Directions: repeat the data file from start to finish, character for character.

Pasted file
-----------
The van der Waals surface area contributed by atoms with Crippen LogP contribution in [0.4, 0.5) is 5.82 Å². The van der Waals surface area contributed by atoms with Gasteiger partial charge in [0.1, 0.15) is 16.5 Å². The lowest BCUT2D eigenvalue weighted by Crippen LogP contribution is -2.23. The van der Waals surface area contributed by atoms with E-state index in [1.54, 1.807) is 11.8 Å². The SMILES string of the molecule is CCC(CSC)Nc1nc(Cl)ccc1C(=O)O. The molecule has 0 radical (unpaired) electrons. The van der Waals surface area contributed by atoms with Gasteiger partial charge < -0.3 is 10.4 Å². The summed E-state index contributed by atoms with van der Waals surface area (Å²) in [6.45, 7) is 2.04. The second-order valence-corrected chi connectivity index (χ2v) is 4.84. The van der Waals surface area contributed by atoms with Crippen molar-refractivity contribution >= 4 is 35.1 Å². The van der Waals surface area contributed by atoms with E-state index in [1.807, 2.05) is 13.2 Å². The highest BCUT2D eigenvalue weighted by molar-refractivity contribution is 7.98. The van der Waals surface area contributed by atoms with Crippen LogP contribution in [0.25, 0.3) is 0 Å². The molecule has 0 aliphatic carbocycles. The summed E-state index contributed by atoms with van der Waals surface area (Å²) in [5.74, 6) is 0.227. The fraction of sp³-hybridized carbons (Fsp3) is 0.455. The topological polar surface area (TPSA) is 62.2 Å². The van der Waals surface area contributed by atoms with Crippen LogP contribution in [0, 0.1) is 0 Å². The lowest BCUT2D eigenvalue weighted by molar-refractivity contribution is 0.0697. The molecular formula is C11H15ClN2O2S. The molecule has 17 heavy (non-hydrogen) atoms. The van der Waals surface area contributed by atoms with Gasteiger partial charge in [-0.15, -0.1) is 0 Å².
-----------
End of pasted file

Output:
The van der Waals surface area contributed by atoms with Crippen LogP contribution in [0.4, 0.5) is 5.82 Å². The van der Waals surface area contributed by atoms with Gasteiger partial charge in [0.1, 0.15) is 16.5 Å². The lowest BCUT2D eigenvalue weighted by Crippen LogP contribution is -2.23. The van der Waals surface area contributed by atoms with E-state index in [1.54, 1.807) is 11.8 Å². The SMILES string of the molecule is CCC(CSC)Nc1nc(Cl)ccc1C(=O)O. The molecule has 0 radical (unpaired) electrons. The van der Waals surface area contributed by atoms with Gasteiger partial charge < -0.3 is 10.4 Å². The summed E-state index contributed by atoms with van der Waals surface area (Å²) in [6.45, 7) is 2.04. The second-order valence-corrected chi connectivity index (χ2v) is 4.84. The van der Waals surface area contributed by atoms with Crippen molar-refractivity contribution >= 4 is 35.1 Å². The van der Waals surface area contributed by atoms with E-state index in [1.807, 2.05) is 13.2 Å². The highest BCUT2D eigenvalue weighted by molar-refractivity contribution is 7.98. The van der Waals surface area contributed by atoms with Crippen LogP contribution in [0.25, 0.3) is 0 Å². The molecule has 0 aliphatic carbocycles. The summed E-state index contributed by atoms with van der Waals surface area (Å²) in [5.74, 6) is 0.227. The fraction of sp³-hybridized carbons (Fsp3) is 0.455. The topological polar surface area (TPSA) is 62.2 Å². The van der Waals surface area contributed by atoms with Crippen LogP contribution in [0, 0.1) is 0 Å². The lowest BCUT2D eigenvalue weighted by molar-refractivity contribution is 0.0697. The molecular formula is C11H15ClN2O2S. The molecule has 17 heavy (non-hydrogen) atoms. The van der Waals surface area contributed by atoms with Gasteiger partial charge in [-0.15, -0.1) is 0 Å².